A recent study has shown that reality was different from several misconceptions that people had about aging. A popular misconception among both the young and the old is that the happiest days of people's lives occur when they're young in spite of research having shown the opposite
While old age was equated with unhappiness for other people, individuals tend to think they'll be happier than most in their old age. In other words older people seem to "mis-remember" how happy they were as youths, just as youths "mis-predict" how happy (or unhappy) they will be as they age.
The research was performed by VA Ann Arbor Healthcare System and University of Michigan researchers involving over 540 adults who were between the ages of 21 and 40, or over age 60.
. According to lead author, Heather Lacey, Ph.D., a VA postdoctoral fellow and member of the U-M Medical School's Center for Behavioral and Decision Sciences in Medicine "Overall, people got it wrong, believing that most people become less happy as they age, when in fact this study and others have shown that people tend to become happier over time. Not only do younger people believe that older people are less happy, but older people believe they and others must have been happier 'back then'. Neither belief is accurate.'
These findings help to understand young people's decisions about habits like smoking or saving money that would have an effect on their health or finances later in life. In addition midlife crisis behavior among the middle aged is also explained through this research
Stereotypes about aging abound in our society, Lacey says, and affect the way older people are treated as well as the public policies that affect them.
Peter Ubel, M.D., director of the Center for Behavioral and Decision Sciences in Medicine, in his studies has found that ill people are oft times surprisingly happy even as happy as healthy people. This has shown their adaptability or resilience in view of their medical problems.
According to Ulbel 'People's happiness results more from their underlying emotional resources -- resources that appear to grow with age. People get better at managing life's ups and downs, and the result is that as they age, they become happier -- even though their objective circumstances, such as their health, decline.'
The study was performed using an online survey with six questions, in four different orders. The participants had previously volunteered to take online surveys, and chose to respond to the U-M/VA inquiry. The two age groups were about equally divided between men and women. About 35 percent of the younger group's members were from ethnic minority groups, compared with 24 percent of the older group's members.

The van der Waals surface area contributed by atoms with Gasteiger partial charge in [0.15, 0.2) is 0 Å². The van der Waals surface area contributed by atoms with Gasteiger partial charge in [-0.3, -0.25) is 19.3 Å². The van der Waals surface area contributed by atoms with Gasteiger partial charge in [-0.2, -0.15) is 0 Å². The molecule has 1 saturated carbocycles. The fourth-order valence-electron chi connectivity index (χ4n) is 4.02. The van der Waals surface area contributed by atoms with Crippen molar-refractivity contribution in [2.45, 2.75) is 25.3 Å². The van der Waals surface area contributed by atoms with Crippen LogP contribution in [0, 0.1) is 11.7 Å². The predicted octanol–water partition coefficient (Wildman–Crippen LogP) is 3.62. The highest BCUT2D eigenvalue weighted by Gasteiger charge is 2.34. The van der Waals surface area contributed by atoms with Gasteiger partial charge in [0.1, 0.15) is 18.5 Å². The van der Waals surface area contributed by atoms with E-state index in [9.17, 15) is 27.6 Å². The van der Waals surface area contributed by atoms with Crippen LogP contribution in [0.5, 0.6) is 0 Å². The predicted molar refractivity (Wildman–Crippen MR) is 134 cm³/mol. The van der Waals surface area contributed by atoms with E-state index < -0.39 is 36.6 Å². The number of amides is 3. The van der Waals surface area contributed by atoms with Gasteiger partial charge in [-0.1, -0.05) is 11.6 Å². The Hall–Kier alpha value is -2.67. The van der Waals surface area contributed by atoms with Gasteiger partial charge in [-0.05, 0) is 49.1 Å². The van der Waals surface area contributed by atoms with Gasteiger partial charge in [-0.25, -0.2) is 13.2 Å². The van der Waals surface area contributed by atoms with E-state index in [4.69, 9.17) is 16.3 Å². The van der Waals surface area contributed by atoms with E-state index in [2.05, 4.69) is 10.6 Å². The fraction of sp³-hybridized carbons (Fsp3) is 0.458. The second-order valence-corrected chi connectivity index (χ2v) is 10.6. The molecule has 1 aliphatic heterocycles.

Each participant was asked to rate his or her own current level of happiness on a scale of 1 to 10, and also to rate on that same scale how happy an average person of their age would be. Each participant was also asked to remember or predict (depending on their age) their level of happiness at age 30 and at age 70, again on a scale of 1 to 10. They were also asked to guess the happiness of the average person at each of those ages.
A statistical analysis has shown that people in the older group reported a current level of happiness for themselves that was significantly higher than the self-rating made by the younger group's members. And yet, participants of all ages thought that the average 30-year-old would be happier than the average 70-year-old, and that happiness would decline with age.
Interestingly, the younger people in the study predicted that they themselves would be about as happy at age 70 as they were in younger years, though they said that others their own age would probably get less happy over time. And the older people in the study tended to think that they'd be happier at older ages than other people would be.
The researchers also plan to study how beliefs about happiness in young and old age influence people's retirement planning and health care decision making.